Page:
woobwoob says:
Wear a blindfold and will it into the hole :)
cchelmick says:
Thanks for the tips. I'm about to play three new courses in the same number of days, so this helps a lot. I would emphasize the yardage book tip. Even if a course charges a few bucks for it, it's money well spent.
Shankapotamus says:
When in doubt on what club to hit into a green, take the shorter club. I think one of the biggest unknown (and potentially most disastrous) areas on an unfamiliar course is the area just behind the green. In addition, the majority of greens on most courses slope front to back so you will be under the hole more often than not.
Lerxst says:
Great article! Very informative and positive!
cjgiant says:
Some courses have lots of blind shots or elevation changes that make it hard to judge what/where to hit. For the former, if your not being pushed on every hole, drive (or walk if no one behind you) up and look at the hole. For the latter, the sound advice given in the article applies.
jefs2box says:
I will usually pull the course up on google maps to get some close-up satellite images to try and get a feel for the course. Using info from the course website (or just following the cart paths on the satellite imagery) you can often figure out which hole is which.

Having google maps on your phone helps too! You can zoom in on greens when you're setting up an approach.
ploleary says:
I'll second the 'Look around' thoughts. At least 2 or 3 times a year I'll find myself forgetting that I love the game for it's natural features and not only the skill. I'll walk thru most of the course in a fog - concentrating on my game and then when I think back to decide if I liked the course or not, I'll mostly just recall fairways and greens and not the settings on which they were played.
I've gotten into the habit of using the camera on my phone to take 1 picture every round so that I'm now always looking to find the picturesque side of new courses I play.
falcon50driver says:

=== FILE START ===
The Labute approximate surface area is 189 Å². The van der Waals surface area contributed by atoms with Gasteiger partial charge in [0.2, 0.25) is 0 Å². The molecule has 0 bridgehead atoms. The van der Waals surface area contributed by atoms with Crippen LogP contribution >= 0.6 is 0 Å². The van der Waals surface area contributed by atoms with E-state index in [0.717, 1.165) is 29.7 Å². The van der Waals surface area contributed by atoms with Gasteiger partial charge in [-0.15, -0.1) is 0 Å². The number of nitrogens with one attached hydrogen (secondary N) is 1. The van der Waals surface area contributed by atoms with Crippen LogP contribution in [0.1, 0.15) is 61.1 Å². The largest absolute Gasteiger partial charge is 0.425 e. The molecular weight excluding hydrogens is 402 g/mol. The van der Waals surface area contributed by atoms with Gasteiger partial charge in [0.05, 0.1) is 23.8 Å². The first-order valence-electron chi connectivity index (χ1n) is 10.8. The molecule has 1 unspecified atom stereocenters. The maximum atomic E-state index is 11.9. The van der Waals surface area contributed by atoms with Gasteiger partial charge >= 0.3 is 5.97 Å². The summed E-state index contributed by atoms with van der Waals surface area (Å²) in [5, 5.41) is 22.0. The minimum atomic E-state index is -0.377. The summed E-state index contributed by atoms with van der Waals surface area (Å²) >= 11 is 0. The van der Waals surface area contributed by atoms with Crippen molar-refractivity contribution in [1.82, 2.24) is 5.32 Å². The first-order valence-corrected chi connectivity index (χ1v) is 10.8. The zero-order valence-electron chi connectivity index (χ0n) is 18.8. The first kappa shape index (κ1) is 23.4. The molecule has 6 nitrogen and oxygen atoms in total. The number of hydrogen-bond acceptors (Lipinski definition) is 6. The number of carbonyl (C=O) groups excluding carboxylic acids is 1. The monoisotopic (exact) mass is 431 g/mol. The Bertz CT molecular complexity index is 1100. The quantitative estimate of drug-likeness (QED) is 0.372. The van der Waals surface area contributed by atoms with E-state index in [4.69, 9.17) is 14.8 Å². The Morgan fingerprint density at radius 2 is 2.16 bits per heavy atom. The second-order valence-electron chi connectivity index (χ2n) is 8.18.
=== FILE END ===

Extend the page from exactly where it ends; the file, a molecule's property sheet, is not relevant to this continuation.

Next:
It definitely helps to have played a course before. I played Angel Fire N.M. this weekend. Only the back was open so I went around 3 times. Knocked off a couple strokes each time, just by knowing where to aim.
Changed out says:
It's all about paying attention to what's around you, so what if you have a blind shot and have to drive or walk ahead to look. It's better than taking the time to look for a lost ball. As long as you have the time to go to the range and get comfortable with your yardages that day, all you have to worry about is the short game.
onedollarwed says:
Strangely, I usually score better than average on new courses, because I am looking at what's there, and not trying to take any shortcuts! But I'll always grab a yardage book. I've even gotten satellite photos a couple of times, and with a compass you can scribe driver distance arcs from the tee box.
By far, the best is good local knowledge, though bad local knowledge is fatal. Learn quickly to discern the difference. Like with asking for directions, many locals don't know street names/ distances - same for the golf course. If someone you're playing with plays like you, follow their lead. Members have played it so much, and have seen many others play, they usually have a good idea of what you can do.
onedollarwed says:
Speaking of which...
we could keep some kind of database for local knowledge in oob. Highlighting your local courses where first timers need vital info would help.
Example: Whaling City Golf Course in New Bedford, MA has no yardage book, and features some really strange holes - where yardage is essential! There's even a tee box in the middle of a swamp where you can't even see the fairway, or what direction it's in. There are also invisible ponds.
Triggs in Providence, RI has some yardage/ direction issues, and semi-blind shots, and again no yardage book. It may also be poorly marked in areas. Also features invisible ponds off the fairway.
onedollarwed says:
try this link, and hit "bird's eye view"
maps.nationalgeographic.com/map-machine#s=b&c=41 -70.9630710830948&z=19
onedollarwed says:
or this one
maps.nationalgeographic.com/maps/map-machine.htm -99.71000000000001&z=3
onedollarwed says:
Sorry the link itself doesn't seem to work, but if you go to the "map machine" and put in the course name and state, and then hit "bird's eye view," you're in pretty close. You can even look for that ball you lost last week.
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Terry Koehler is "The Wedge Guy" and President of SCOR Golf- The Short Game Company.